“France wants telecom and tech firms to inform on potential terrorists,” Sam Schechner reports for The Wall Street Journal.
“A new surveillance bill to be unveiled on Thursday would give the French government power to force communications companies to sift through mountains of phone and Internet metadata using automated tools to flag potential terrorist behavior to police, government officials say, raising concern among technology firms and civil liberties groups,” Schechner reports. “It would authorize French intelligence services to use an array of high-tech tools in their search for terrorists and criminals without judicial oversight, including location trackers for cars and devices that can determine the identity of nearby mobile phones, the officials said.
Schechner reports, “If approved, the law could also force communications firms—potentially including U.S. technology companies—to give intelligence services real-time access to connection data of people suspected of involvement with terrorist groups.”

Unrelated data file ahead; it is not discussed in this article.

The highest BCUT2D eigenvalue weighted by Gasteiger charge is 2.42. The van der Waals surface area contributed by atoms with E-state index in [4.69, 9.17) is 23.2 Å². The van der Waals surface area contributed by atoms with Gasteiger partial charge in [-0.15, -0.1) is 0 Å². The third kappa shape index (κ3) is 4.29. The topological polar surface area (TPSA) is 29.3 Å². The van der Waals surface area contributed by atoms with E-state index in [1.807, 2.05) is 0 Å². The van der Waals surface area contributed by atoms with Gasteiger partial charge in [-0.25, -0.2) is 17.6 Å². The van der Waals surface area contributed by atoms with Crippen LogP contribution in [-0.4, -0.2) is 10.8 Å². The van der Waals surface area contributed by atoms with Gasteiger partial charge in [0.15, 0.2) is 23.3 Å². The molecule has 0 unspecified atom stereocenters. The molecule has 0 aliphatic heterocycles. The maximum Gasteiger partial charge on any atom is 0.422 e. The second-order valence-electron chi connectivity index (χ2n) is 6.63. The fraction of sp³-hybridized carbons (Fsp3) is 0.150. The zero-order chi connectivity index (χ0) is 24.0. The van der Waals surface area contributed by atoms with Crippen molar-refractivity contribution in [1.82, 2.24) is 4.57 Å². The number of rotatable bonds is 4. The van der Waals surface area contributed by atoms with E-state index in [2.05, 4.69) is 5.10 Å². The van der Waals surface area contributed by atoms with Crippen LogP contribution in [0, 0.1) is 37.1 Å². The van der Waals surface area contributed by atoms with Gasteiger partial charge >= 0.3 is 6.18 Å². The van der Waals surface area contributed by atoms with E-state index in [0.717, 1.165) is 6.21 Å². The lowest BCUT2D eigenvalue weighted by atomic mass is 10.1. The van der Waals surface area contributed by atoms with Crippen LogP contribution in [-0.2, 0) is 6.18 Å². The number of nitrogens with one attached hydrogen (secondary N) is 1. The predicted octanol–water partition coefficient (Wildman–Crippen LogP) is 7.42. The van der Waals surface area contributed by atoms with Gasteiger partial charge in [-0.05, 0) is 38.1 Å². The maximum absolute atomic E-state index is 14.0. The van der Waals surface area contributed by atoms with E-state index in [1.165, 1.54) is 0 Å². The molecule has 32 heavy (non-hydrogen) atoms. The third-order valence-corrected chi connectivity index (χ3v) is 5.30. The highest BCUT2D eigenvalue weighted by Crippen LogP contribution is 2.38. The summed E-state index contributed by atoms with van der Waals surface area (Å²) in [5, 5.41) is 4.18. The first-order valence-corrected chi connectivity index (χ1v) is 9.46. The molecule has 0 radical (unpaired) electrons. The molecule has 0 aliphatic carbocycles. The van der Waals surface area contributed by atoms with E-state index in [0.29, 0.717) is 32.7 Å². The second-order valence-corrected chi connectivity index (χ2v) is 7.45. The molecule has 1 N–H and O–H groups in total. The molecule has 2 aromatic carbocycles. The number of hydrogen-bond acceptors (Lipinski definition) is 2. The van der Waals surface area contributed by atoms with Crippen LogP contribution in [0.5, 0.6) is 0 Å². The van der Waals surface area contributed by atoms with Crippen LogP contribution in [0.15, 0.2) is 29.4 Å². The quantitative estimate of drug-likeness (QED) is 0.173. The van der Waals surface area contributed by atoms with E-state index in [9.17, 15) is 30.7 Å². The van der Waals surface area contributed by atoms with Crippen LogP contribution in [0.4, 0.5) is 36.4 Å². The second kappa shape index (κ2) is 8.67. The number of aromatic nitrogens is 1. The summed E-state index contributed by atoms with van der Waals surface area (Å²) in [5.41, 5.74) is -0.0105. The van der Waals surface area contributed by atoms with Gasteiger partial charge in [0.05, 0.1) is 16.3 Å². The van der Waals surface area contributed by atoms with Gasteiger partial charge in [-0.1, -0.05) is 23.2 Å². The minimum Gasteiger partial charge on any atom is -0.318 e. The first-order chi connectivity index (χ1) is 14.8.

Read more in the full article here.
MacDailyNews Take: Oh, lookie here, it’s France’s version of “The Patriot Act,” a wild overreaction to terrorism that hands a major freedom-sapping victory to the terrorists. Magnifiques, abrutis!
Those who would give up essential liberty to purchase a little temporary safety deserve neither liberty nor safety. – Benjamin Franklin, 1759
As far as Apple goes, it’s out of their hands:
Unlike our competitors, Apple cannot bypass your passcode and therefore cannot access this data. So it’s not technically feasible for us to respond to government warrants for the extraction of this data from devices in their possession running iOS 8. – Apple Inc.
I want to be absolutely clear that we have never worked with any government agency from any country to create a backdoor in any of our products or services. We have also never allowed access to our servers. And we never will. – Apple CEO Tim Cook, September 18, 2014
Apple CEO Tim Cook advocates privacy, says terrorists should be ‘eliminated’ – February 27, 2015
Apple’s Tim Cook warns of ‘dire consequences’ of sacrificing privacy for security – February 13, 2015
Apple CEO Tim Cook ups privacy to new level, takes direct swipe at Google – September 18, 2014
A message from Tim Cook about Apple’s commitment to your privacy – September 18, 2014
Apple will no longer unlock most iPhones, iPads for police, even with search warrants – September 18, 2014